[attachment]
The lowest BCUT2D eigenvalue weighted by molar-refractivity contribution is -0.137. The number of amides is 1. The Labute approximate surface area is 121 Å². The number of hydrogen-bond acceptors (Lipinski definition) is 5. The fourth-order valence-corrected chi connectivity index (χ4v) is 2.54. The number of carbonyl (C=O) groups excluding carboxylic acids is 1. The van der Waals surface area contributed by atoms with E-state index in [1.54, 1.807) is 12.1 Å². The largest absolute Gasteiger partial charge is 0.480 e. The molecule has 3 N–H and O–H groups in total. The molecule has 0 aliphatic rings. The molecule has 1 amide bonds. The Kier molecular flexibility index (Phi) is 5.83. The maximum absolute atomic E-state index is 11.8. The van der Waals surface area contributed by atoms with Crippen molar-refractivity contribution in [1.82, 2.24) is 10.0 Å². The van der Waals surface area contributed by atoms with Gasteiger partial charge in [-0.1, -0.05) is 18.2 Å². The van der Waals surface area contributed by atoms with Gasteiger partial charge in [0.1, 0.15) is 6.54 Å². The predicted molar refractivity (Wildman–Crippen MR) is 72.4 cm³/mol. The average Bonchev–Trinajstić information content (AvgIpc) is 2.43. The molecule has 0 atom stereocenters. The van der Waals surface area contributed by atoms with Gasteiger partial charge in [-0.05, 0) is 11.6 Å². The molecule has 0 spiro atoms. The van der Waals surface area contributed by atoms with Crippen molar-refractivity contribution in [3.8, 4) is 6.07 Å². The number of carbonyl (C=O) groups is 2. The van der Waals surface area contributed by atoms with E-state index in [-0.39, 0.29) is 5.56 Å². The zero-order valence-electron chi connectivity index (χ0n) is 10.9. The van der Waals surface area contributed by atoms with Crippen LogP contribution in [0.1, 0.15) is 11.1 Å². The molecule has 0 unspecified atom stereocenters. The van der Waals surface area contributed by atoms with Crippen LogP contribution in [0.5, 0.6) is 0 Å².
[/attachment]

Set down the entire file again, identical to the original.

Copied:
The lowest BCUT2D eigenvalue weighted by molar-refractivity contribution is -0.137. The number of amides is 1. The Labute approximate surface area is 121 Å². The number of hydrogen-bond acceptors (Lipinski definition) is 5. The fourth-order valence-corrected chi connectivity index (χ4v) is 2.54. The number of carbonyl (C=O) groups excluding carboxylic acids is 1. The van der Waals surface area contributed by atoms with E-state index in [1.54, 1.807) is 12.1 Å². The largest absolute Gasteiger partial charge is 0.480 e. The molecule has 3 N–H and O–H groups in total. The molecule has 0 aliphatic rings. The molecule has 1 amide bonds. The Kier molecular flexibility index (Phi) is 5.83. The maximum absolute atomic E-state index is 11.8. The van der Waals surface area contributed by atoms with Crippen molar-refractivity contribution in [1.82, 2.24) is 10.0 Å². The van der Waals surface area contributed by atoms with Gasteiger partial charge in [-0.1, -0.05) is 18.2 Å². The van der Waals surface area contributed by atoms with Gasteiger partial charge in [0.1, 0.15) is 6.54 Å². The predicted molar refractivity (Wildman–Crippen MR) is 72.4 cm³/mol. The average Bonchev–Trinajstić information content (AvgIpc) is 2.43. The molecule has 0 atom stereocenters. The van der Waals surface area contributed by atoms with Gasteiger partial charge in [-0.05, 0) is 11.6 Å². The molecule has 0 spiro atoms. The van der Waals surface area contributed by atoms with Crippen molar-refractivity contribution in [3.8, 4) is 6.07 Å². The number of carbonyl (C=O) groups is 2. The van der Waals surface area contributed by atoms with E-state index in [-0.39, 0.29) is 5.56 Å². The zero-order valence-electron chi connectivity index (χ0n) is 10.9. The van der Waals surface area contributed by atoms with Crippen LogP contribution in [0.1, 0.15) is 11.1 Å². The molecule has 0 unspecified atom stereocenters. The van der Waals surface area contributed by atoms with Crippen LogP contribution in [0.5, 0.6) is 0 Å².